A midwinter night’s dream


Of open roads, calloused hands and dusty ankles; tires worn threadbare and the last thousand miles of use in a pair of brake pads. Cook some coffee, like a cowboy, and mend a strap on your bag– it’s still a long way to Silver City. Spoonfuls of peanut butter and handfuls of raisins are a delicacy in a diet of lentils and rice and oats and water and salt, but it doesn’t actually get any better than this, and raisins have never been more delicious. A taste of monasticism on the road affords a lot of good living. Get strong, feel happy, eat a lot but not too much, sleep well, write home every once in a while, and meet some people. That’s it. Ride.20120317-090135.jpg






Thanks to Greg for these images. For several weeks, Greg, Lael and I traveled the Divide from Como, CO to Taos, NM. These photos are all from a late-summer spell of great weather in early October, on the road from Hartsel to Salida, and further south toward Del Norte. Greg recently built a Surly Cross-Check, disguised as a Raleigh Superbe, for an upcoming trip to Italy.


Three Trolls


At last count there were two, but now, there are three Surly Trolls in our Divide caravan. The Troll, especially for American riders, is quickly becoming the dirt touring bike of choice for rides like the Divide, and travel abroad. No need to squeeze mountain bike tires into an LHT, or import Thorn frames from the UK; for $400+ dollars Surly gives you (almost) everything you could want.

Lael’s back, on a whim– another wild hair (or hare). We are: an LHT, three Trolls, and a high-performance High Sierra. Keep laughing– we are.

Salida is a haven of good living and a mecca of mountain biking– there’s nothing not to like about this place. Mid-October days in the mid-seventies, unpretentious town bikes of all shapes and sizes, singletrack that begins a few blocks from Main Street; and real nice people– there’s nothing not to like.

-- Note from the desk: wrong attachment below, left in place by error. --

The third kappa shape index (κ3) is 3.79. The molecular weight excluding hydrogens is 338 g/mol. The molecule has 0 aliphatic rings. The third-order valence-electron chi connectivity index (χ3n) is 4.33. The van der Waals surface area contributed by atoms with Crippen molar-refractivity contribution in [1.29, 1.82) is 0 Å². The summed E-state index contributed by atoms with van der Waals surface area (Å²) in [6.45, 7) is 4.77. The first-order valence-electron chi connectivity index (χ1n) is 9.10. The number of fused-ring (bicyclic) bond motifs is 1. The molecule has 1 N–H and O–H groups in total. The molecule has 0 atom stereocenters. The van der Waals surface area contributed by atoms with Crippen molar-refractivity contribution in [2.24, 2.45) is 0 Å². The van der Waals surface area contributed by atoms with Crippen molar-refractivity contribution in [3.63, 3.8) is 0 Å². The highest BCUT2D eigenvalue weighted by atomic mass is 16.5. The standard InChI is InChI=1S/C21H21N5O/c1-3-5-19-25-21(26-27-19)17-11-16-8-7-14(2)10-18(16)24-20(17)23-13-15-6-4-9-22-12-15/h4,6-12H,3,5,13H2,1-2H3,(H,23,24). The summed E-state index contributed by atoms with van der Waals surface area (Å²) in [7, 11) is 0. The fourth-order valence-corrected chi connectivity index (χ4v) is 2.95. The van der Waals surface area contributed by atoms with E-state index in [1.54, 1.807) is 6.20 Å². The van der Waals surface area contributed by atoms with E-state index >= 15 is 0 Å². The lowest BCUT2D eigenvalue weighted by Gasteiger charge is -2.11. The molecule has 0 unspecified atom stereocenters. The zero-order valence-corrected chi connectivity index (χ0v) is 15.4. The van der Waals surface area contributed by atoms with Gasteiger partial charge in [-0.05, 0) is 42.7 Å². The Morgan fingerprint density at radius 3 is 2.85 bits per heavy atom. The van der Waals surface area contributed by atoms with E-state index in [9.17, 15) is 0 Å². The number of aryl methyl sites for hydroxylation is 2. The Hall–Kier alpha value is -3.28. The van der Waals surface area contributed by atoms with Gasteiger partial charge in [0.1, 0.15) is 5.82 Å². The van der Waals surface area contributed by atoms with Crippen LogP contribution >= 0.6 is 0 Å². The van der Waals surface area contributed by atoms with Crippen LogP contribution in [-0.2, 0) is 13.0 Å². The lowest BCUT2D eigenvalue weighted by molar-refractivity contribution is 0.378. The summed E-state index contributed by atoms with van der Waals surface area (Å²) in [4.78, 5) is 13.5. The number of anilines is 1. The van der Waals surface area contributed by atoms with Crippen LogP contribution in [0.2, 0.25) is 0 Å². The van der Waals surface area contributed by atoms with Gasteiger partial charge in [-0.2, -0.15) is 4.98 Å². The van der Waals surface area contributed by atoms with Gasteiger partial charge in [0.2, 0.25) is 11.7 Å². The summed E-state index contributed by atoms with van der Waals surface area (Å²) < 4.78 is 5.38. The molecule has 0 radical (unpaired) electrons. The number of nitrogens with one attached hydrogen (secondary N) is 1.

Greg, Lael and I loaded up yesterday, fully intending to leave town and resume our Divide adventures. We selected to ride several miles of singletrack toward town– the Backbone Trail. Two hours later we were exhausted and elated as we descended from the hills into the heart of Salida, panting beneath the willows that shade both the boulevard and the Arkansas River. It was late afternoon by that time, and we were– quite naturally– tired, and staying another day.

We depart this morning for the Monarch Crest Trail, a locally famous bit of singletrack that crests the Continental Divide– following the CDT and the Colorado Trail along it’s length– above treeline for 12 glorious miles, before descending over three thousand feet on one of several return routes to Salida. This should be, in unconventional terms, “epic”. At least, I have a good reason to eat a big breakfast

It’s been a while: Ute Pass, Breckenridge, Boreas Pass at 11,482 ft, and some beautiful riding weather to Salida. We are all thrilled to have company– Lael, Nancy, Greg, Cass, and myself. 20111016-105245.jpg20111016-105305.jpg20111016-105329.jpg20111016-105600.jpg20111016-105817.jpg20111016-105947.jpg20111016-110113.jpg20111016-110241.jpg20111016-110637.jpg20111016-110921.jpg20111016-110943.jpg